Buddhism Before Common Era

563 BCE : The birth of Siddharth Gautama in a Kshatriya family in Lumbini, Nepal.


534 BCE : Gautama abandons his highly luxurious life and becomes an ascetic.


528 BCE : Gautama attains enlightenment under the Bodhi tree in Bodh Gaya, India. He moves to Sarnath to and delivers his first sermon on dharma.


483 BCE : Gautama Buddha dies at Kushinagar in India. Three months later, the first Buddhist council gathers.


400s BCE : The Kharosthi script, also known as the Gandhari script is brought in use.


383 BCE : The Second Buddhist Council is convened in Vaishali in India.


367 BCE : Non Canonical Buddhist Council is convened at Pataliputra.


300 BCE : The oldest Brahmi script discovered by archaeologists date from this era.


250 BCE : Third Buddhist council is convened by King Ashoka in Patliputra. The Council is presided over by Moggaliputta Tissa. Also, the first completely developed Kharosthu script dates back from this period.


220 BCE : Ashoka’s missionary Mahinda visits Sri Lanka and Theravada Buddhism is officiallly introduced in the country. The king of Sri Lanka at this point of time is Devanampiya Tissa.


180 BCE : Demetrius, a Greco-Bactrian king conquers India as far as Pataliputra and lays down the foundation of Indo-Greek Kingdom. Under his rule, Buddhism develops rapidly.


150 BCE : Indo Greek king, Meander I adopts Buddhism under the guidance of sage Nagasena (Milinda Panha).


120 BCE : The Chinese Emperor, Han Wudi accepts two golden statues of the Buddha. Reference regarding this is found in Mogao caves inscriptions in Dunhuang city.


29 BCE : Pali cannon is written down in Sri Lanka during the reign of King Vaagami.

Buddhism in the Common Era

1st Century

  • China :
    • 65 CE, Liu Ying sponsors Buddhism in China. This becomes the first recorded case of Buddhist practice in China.
    • 67 CE, Buddhism arrives in China with two monks, Moton and Chufarlan.
    • 68 CE, The White Horse temple is constructed in China and with this Buddhism is officially introduced in China.
    • 78 CE, Ban Chao, a Chinese General, over powers the Buddhist Kingdom of Khotan.
  • India :
    • The Fourth Buddhist Council is convened near the Indian city, Jalandar or Kashmir. This is the time when the Kushana king, Kanishka is in power.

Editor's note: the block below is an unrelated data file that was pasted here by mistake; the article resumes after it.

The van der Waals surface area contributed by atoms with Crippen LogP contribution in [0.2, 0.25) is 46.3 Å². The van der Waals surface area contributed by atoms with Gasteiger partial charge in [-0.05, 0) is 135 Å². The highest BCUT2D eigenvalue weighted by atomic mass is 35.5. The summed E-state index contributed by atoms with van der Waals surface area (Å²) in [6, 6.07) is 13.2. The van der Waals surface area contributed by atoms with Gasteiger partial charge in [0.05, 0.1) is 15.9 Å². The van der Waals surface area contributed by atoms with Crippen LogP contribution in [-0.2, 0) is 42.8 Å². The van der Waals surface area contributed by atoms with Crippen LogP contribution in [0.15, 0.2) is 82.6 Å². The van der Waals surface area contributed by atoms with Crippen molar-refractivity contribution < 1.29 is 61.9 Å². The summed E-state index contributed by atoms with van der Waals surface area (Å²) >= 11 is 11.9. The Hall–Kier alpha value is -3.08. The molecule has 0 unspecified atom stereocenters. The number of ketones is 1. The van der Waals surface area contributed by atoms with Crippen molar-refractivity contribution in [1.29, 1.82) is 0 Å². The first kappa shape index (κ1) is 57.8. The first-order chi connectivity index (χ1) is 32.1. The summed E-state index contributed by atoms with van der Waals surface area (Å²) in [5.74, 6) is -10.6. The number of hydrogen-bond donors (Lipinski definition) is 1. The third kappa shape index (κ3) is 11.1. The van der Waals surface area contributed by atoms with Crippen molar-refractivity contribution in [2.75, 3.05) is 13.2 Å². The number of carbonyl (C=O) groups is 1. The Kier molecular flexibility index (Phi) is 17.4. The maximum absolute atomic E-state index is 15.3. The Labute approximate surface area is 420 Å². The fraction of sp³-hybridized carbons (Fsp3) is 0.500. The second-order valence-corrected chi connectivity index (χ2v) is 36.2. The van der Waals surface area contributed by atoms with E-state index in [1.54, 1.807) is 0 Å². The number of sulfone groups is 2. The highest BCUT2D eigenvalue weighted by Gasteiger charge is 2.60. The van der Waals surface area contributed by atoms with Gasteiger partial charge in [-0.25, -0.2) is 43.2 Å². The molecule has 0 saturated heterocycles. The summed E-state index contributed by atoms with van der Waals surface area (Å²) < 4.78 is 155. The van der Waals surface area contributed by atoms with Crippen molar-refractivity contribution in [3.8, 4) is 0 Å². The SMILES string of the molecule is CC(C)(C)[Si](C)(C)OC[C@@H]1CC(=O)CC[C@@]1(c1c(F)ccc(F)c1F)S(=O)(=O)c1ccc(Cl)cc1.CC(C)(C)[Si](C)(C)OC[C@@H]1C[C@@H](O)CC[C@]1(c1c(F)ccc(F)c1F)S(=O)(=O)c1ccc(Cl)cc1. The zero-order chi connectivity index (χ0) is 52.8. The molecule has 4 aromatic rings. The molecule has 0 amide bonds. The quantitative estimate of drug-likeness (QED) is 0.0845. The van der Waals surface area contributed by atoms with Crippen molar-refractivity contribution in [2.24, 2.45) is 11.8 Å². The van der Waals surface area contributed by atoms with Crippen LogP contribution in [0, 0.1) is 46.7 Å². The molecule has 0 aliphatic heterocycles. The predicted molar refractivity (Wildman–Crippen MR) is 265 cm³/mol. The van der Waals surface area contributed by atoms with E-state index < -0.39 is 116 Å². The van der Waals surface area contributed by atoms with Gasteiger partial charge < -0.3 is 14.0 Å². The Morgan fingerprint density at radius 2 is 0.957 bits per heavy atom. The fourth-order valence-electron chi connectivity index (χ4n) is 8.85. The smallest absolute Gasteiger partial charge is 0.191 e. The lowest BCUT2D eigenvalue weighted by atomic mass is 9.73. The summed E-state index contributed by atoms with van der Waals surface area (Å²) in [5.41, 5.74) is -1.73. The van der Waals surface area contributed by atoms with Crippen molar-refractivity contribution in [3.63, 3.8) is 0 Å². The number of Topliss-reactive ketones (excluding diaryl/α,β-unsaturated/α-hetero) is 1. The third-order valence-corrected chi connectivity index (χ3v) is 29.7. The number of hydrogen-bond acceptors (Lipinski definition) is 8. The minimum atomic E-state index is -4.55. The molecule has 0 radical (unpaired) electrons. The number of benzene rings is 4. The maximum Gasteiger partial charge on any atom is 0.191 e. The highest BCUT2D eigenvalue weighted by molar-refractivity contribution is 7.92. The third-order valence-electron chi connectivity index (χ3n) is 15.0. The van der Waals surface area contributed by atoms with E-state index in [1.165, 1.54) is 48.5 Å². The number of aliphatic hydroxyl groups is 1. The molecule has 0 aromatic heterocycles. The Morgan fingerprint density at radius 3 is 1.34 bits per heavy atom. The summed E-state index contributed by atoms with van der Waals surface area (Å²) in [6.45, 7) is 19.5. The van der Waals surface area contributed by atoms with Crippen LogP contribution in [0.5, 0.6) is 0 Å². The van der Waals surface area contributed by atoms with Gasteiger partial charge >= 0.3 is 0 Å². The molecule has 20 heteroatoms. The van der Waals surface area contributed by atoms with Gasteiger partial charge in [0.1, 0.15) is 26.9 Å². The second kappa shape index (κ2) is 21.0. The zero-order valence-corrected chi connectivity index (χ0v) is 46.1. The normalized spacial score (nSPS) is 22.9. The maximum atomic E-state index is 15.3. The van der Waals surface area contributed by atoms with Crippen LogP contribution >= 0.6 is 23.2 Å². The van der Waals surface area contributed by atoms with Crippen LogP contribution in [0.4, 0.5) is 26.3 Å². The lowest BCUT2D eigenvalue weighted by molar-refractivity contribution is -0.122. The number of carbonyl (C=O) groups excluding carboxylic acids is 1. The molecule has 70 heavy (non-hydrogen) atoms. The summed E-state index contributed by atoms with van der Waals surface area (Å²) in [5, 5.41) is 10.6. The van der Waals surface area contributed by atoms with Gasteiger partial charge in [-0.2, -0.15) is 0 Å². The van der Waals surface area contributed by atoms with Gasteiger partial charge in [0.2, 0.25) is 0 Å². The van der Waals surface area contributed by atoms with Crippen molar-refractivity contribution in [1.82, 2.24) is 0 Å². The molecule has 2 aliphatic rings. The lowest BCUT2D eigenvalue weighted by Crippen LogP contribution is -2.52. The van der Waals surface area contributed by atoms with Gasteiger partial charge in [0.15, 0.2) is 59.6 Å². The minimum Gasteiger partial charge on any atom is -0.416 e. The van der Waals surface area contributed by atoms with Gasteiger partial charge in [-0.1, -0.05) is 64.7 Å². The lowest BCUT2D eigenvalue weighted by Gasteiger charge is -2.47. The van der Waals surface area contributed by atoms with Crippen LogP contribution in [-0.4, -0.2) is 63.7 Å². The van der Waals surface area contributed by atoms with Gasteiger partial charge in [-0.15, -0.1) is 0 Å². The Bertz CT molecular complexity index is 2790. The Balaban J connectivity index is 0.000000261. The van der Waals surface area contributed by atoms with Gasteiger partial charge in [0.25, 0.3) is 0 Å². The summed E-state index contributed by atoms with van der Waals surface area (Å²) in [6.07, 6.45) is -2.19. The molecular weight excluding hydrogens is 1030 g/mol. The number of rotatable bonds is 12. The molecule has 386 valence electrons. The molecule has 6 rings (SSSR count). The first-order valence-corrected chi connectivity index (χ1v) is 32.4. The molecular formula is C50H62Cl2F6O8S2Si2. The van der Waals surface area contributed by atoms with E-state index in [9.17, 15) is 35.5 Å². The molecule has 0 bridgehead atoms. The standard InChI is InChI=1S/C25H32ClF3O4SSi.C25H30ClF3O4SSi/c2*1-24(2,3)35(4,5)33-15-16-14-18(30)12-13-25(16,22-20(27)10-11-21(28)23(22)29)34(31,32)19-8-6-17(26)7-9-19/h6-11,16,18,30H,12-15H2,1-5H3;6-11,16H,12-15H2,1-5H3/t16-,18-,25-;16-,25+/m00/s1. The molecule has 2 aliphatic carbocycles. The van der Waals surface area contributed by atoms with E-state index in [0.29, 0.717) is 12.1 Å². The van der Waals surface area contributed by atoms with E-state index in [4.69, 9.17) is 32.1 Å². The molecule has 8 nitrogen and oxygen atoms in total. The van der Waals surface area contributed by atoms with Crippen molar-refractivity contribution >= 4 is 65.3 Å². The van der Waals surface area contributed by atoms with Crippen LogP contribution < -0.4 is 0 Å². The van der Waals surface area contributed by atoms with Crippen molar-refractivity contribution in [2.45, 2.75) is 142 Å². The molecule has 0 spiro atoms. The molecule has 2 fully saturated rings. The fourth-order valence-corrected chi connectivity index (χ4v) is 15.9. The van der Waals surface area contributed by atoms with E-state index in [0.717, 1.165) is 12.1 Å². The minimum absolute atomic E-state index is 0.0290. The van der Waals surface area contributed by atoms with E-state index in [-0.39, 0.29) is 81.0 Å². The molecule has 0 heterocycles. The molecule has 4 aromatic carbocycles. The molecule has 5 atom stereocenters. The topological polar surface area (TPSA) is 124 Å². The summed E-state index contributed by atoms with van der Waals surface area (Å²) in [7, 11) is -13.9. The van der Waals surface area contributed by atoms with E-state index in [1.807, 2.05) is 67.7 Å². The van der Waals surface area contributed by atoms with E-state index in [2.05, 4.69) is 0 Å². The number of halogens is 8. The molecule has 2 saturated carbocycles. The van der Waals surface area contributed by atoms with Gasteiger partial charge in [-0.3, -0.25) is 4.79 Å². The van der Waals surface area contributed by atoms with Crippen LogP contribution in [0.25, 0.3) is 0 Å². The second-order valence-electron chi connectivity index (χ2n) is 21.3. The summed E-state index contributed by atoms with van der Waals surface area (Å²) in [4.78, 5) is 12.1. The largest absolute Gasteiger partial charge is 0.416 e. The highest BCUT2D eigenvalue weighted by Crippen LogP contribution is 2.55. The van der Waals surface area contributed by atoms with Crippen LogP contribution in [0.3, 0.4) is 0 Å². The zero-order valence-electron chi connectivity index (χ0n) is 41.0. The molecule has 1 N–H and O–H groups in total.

2nd Century

  • China :
    • 148 CE, An Shigao, a Parthian prince and Buddhist monk, comes to China and begins to translate the Theravada texts into Chinese.
    • 178 CE, the Kushan monk Lokaksema comes to China and begins to translate the Mahayana texts into Chinese. He is the first one who is known to do so.
  • Vietnam : Buddhists from India and central Asia visit Vietnam

3rd Century

  • China :
    • The earliest Chinese scriptures that have been discovered belong to this year, 296 CE.

4th Century

  • Korea :
    • Buddhism makes an entry in the country of Korea.
  • India :
    • Nalanda University grows into prominence as an education center and houses around 3000-10,000 monks.
  • China :
    • ~399-414 CE, Chinese pilgrim Fa-Hien visits India. Later, he goes back to China to translate Buddhist texts into Chinese.

5th Century

  • China :
    • 402 CE, Kumarajiva comes to China and translates many Buddhist texts in to Chinese.
    • 465 CE, Buddhabhadra arrives in China and begins to preach Buddhism.
    • 495 CE, the Shaolin Temple is constructed in the honor of Buddhabhadra.

6th Century

  • Vietnam :
    • Zen Buddhists find their way into Vietnam. Jataka stories are translated into Persian under Zoroastrian king Khosrau.
  • China :
    • ~520 CE, Bodhidharma arrives in China from India and settles in Shaolin Monastery.
    • 581 CE, Sui dynasty gains power in China.Under this dynasty, Buddhism flourishes tremendously in China.
    • The Sui dynasty remains in power till 619 and this is the golden age of Chinese Buddhism.
  • Japan :
    • ~538-552 CE, Buddhism is introduced in Japan and goes on to become the state religion by the end of the century. 

7th Century

  • China :
    • 618 CE, Tang dynasty comes to power in China. 
  • Tibet :
    • Buddhism is established in Tibet.

8th Century

  • Japan :
    • Nara period in Japanese history begins and continues.
    • The Chinese monk Jianzhen reaches Japan and establishes the Japanese Ritsu school.
  • Tibet :
    • Padmasambhava arrives in Tibet and the first Tibetan Monastery, Samye, comes up.
    • The Nying-ma-pa School of Tibetan Buddhism is established.

9th Century

  • Japan :
    • 804 CE, the Japanese Shingon school and Japanese Tendai school are established.
  • China :
    • ~840 CE, the greatest Buddhist persecution in China.
  • Tibet :
    • Buddhism declines in Tibet too in the middle of the 800s.

10th century

  • Tibet :
    • Revival of Buddhism begins in Tibet.
  • China :